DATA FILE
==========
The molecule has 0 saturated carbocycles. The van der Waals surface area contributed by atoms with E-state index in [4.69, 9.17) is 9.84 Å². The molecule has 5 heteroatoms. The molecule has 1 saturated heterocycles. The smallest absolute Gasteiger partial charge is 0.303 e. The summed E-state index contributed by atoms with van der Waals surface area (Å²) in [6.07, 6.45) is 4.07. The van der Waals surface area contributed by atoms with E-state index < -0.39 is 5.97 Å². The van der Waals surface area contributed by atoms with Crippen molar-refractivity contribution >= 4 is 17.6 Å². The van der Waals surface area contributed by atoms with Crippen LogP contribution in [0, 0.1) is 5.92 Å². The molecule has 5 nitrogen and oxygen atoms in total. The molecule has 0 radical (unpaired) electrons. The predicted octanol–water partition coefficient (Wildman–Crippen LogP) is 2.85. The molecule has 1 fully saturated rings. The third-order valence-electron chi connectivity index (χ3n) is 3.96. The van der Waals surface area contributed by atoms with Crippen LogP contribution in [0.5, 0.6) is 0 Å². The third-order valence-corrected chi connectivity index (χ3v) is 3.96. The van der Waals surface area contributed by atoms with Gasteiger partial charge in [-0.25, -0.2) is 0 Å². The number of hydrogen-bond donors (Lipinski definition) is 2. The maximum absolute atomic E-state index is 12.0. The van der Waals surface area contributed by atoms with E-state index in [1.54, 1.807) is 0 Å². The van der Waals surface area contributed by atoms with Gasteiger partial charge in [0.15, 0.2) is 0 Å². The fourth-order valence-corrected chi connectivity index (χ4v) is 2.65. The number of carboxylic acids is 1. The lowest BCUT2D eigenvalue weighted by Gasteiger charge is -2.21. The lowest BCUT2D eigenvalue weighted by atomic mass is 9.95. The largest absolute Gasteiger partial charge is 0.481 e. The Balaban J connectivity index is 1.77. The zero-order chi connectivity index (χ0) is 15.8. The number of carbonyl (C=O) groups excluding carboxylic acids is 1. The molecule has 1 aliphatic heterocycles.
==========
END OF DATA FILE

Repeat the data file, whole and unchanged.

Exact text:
The molecule has 0 saturated carbocycles. The van der Waals surface area contributed by atoms with E-state index in [4.69, 9.17) is 9.84 Å². The molecule has 5 heteroatoms. The molecule has 1 saturated heterocycles. The smallest absolute Gasteiger partial charge is 0.303 e. The summed E-state index contributed by atoms with van der Waals surface area (Å²) in [6.07, 6.45) is 4.07. The van der Waals surface area contributed by atoms with E-state index < -0.39 is 5.97 Å². The van der Waals surface area contributed by atoms with Crippen molar-refractivity contribution >= 4 is 17.6 Å². The van der Waals surface area contributed by atoms with Crippen LogP contribution in [0, 0.1) is 5.92 Å². The molecule has 5 nitrogen and oxygen atoms in total. The molecule has 0 radical (unpaired) electrons. The predicted octanol–water partition coefficient (Wildman–Crippen LogP) is 2.85. The molecule has 1 fully saturated rings. The third-order valence-electron chi connectivity index (χ3n) is 3.96. The van der Waals surface area contributed by atoms with Crippen LogP contribution in [0.5, 0.6) is 0 Å². The third-order valence-corrected chi connectivity index (χ3v) is 3.96. The van der Waals surface area contributed by atoms with Gasteiger partial charge in [-0.25, -0.2) is 0 Å². The number of hydrogen-bond donors (Lipinski definition) is 2. The maximum absolute atomic E-state index is 12.0. The van der Waals surface area contributed by atoms with E-state index in [1.54, 1.807) is 0 Å². The van der Waals surface area contributed by atoms with Gasteiger partial charge in [0.15, 0.2) is 0 Å². The fourth-order valence-corrected chi connectivity index (χ4v) is 2.65. The number of carboxylic acids is 1. The lowest BCUT2D eigenvalue weighted by Gasteiger charge is -2.21. The lowest BCUT2D eigenvalue weighted by atomic mass is 9.95. The largest absolute Gasteiger partial charge is 0.481 e. The Balaban J connectivity index is 1.77. The zero-order chi connectivity index (χ0) is 15.8. The number of carbonyl (C=O) groups excluding carboxylic acids is 1. The molecule has 1 aliphatic heterocycles.